Nine year old Matthew was significantly overweight. "We tried to exercise with him every day, but just walking to the park made him so tired that he could hardly stand let alone play once he got there," said Claire, Matthew's mother. "He struggled just putting on his shoes on in the morning." Matthew told his doctor that he felt like he could never get enough sleep. "He snores louder than my grandfather," Claire added.
Both Caleb and Matthew were given sleep studies, and they were diagnosed with obstructive sleep apnea (OSA). A surgeon removed Caleb's tonsils, and Matthew was given a continuous positive airway pressure (CPAP) device with a child-sized mask. After his surgery, Caleb stopped snoring. Now the only noise from his room is the occasional laughter in his sleep. These days, Matthew leaps out of bed in the morning and has lost 25 pounds. "He's the child I always knew he could be," said Claire.
If your child is exhibiting symptoms of sleep apnea, talk to your pediatrician. Undiagnosed and untreated sleep apnea may contribute to daytime fatigue and behavioral problems at school. According to a recent study in CHEST, the official journal of the American College of Chest Physicians, children who snored loudly were twice as likely to have learning problems. Following a night of poor sleep, children are more likely to be hyperactive and have difficulty paying attention. These are also signs of attention deficit/hyperactivity disorder (ADHD). Apnea may also be associated with delayed growth and cardiovascular problems.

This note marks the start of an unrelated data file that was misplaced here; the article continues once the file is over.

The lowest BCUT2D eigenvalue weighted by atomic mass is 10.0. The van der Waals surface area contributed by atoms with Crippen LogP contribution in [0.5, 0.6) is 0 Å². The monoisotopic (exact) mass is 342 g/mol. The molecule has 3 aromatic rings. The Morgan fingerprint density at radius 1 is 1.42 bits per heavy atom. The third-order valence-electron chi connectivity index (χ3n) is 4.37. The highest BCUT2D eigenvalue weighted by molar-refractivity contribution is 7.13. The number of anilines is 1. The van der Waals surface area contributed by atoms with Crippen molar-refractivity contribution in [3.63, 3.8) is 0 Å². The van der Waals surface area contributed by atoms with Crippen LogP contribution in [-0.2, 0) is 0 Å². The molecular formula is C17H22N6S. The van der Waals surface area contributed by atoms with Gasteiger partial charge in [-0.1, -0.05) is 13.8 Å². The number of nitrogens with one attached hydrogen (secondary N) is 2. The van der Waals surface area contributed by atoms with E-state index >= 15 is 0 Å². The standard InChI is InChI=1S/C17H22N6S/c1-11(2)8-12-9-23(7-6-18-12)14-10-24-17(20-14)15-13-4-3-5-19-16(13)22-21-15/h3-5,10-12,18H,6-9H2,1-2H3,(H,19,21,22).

Sleep Apnea Symptoms in Children
During the night, a child with sleep apnea may:
Snore loudly and on a regular basis
Have pauses, gasps, and snorts and actually stop breathing. The snorts or gasps may waken them and disrupt their sleep.
Be restless or sleep in abnormal positions with their head in unusual positions
Sweat heavily during sleep
During the day, a child with sleep apnea may:
Have behavioral, school and social problems
Be difficult to wake up
Have headaches during the day, but especially in the morning
Be irritable, agitated, aggressive, and cranky
Be so sleepy during the day that they actually fall asleep or daydream
Speak with a nasal voice and breathe regularly through the mouth
For more information on sleep health, visit http://www.sleepfoundation.org/